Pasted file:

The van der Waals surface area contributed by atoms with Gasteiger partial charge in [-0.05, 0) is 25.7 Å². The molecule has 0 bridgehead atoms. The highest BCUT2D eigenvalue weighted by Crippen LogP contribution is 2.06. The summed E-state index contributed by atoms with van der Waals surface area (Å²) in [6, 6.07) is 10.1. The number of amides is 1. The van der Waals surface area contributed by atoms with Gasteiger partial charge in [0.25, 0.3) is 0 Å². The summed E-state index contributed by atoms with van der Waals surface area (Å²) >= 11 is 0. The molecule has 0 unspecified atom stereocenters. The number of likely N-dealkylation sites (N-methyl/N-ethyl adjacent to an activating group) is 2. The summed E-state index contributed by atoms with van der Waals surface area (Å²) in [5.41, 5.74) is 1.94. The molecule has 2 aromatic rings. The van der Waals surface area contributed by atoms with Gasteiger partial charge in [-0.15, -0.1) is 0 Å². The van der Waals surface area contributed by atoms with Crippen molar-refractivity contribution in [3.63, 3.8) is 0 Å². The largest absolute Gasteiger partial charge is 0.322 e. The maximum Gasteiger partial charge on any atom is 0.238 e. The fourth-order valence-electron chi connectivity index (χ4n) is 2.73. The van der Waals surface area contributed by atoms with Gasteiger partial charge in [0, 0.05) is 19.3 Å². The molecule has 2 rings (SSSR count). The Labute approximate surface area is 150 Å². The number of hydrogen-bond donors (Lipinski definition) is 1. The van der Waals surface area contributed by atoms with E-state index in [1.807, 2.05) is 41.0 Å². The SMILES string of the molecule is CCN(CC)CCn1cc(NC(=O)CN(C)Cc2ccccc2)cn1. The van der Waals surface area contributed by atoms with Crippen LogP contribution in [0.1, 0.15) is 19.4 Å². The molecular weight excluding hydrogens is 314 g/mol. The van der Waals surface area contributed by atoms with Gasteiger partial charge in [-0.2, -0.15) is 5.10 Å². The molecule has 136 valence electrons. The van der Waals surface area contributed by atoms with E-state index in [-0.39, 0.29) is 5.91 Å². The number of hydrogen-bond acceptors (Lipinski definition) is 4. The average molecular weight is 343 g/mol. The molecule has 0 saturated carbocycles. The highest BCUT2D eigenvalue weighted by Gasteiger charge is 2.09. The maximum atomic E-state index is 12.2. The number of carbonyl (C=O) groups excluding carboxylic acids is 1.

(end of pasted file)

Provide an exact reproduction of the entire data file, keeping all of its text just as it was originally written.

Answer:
The van der Waals surface area contributed by atoms with Gasteiger partial charge in [-0.05, 0) is 25.7 Å². The molecule has 0 bridgehead atoms. The highest BCUT2D eigenvalue weighted by Crippen LogP contribution is 2.06. The summed E-state index contributed by atoms with van der Waals surface area (Å²) in [6, 6.07) is 10.1. The number of amides is 1. The van der Waals surface area contributed by atoms with Gasteiger partial charge in [0.25, 0.3) is 0 Å². The summed E-state index contributed by atoms with van der Waals surface area (Å²) >= 11 is 0. The molecule has 0 unspecified atom stereocenters. The number of likely N-dealkylation sites (N-methyl/N-ethyl adjacent to an activating group) is 2. The summed E-state index contributed by atoms with van der Waals surface area (Å²) in [5.41, 5.74) is 1.94. The molecule has 2 aromatic rings. The van der Waals surface area contributed by atoms with Gasteiger partial charge in [-0.15, -0.1) is 0 Å². The van der Waals surface area contributed by atoms with Crippen molar-refractivity contribution in [3.63, 3.8) is 0 Å². The largest absolute Gasteiger partial charge is 0.322 e. The maximum Gasteiger partial charge on any atom is 0.238 e. The fourth-order valence-electron chi connectivity index (χ4n) is 2.73. The van der Waals surface area contributed by atoms with Gasteiger partial charge in [0, 0.05) is 19.3 Å². The molecule has 2 rings (SSSR count). The Labute approximate surface area is 150 Å². The number of hydrogen-bond donors (Lipinski definition) is 1. The van der Waals surface area contributed by atoms with E-state index in [1.807, 2.05) is 41.0 Å². The SMILES string of the molecule is CCN(CC)CCn1cc(NC(=O)CN(C)Cc2ccccc2)cn1. The van der Waals surface area contributed by atoms with Crippen LogP contribution in [0.1, 0.15) is 19.4 Å². The molecular weight excluding hydrogens is 314 g/mol. The van der Waals surface area contributed by atoms with Gasteiger partial charge in [-0.2, -0.15) is 5.10 Å². The molecule has 136 valence electrons. The van der Waals surface area contributed by atoms with E-state index in [-0.39, 0.29) is 5.91 Å². The number of hydrogen-bond acceptors (Lipinski definition) is 4. The average molecular weight is 343 g/mol. The molecule has 0 saturated carbocycles. The highest BCUT2D eigenvalue weighted by Gasteiger charge is 2.09. The maximum atomic E-state index is 12.2. The number of carbonyl (C=O) groups excluding carboxylic acids is 1.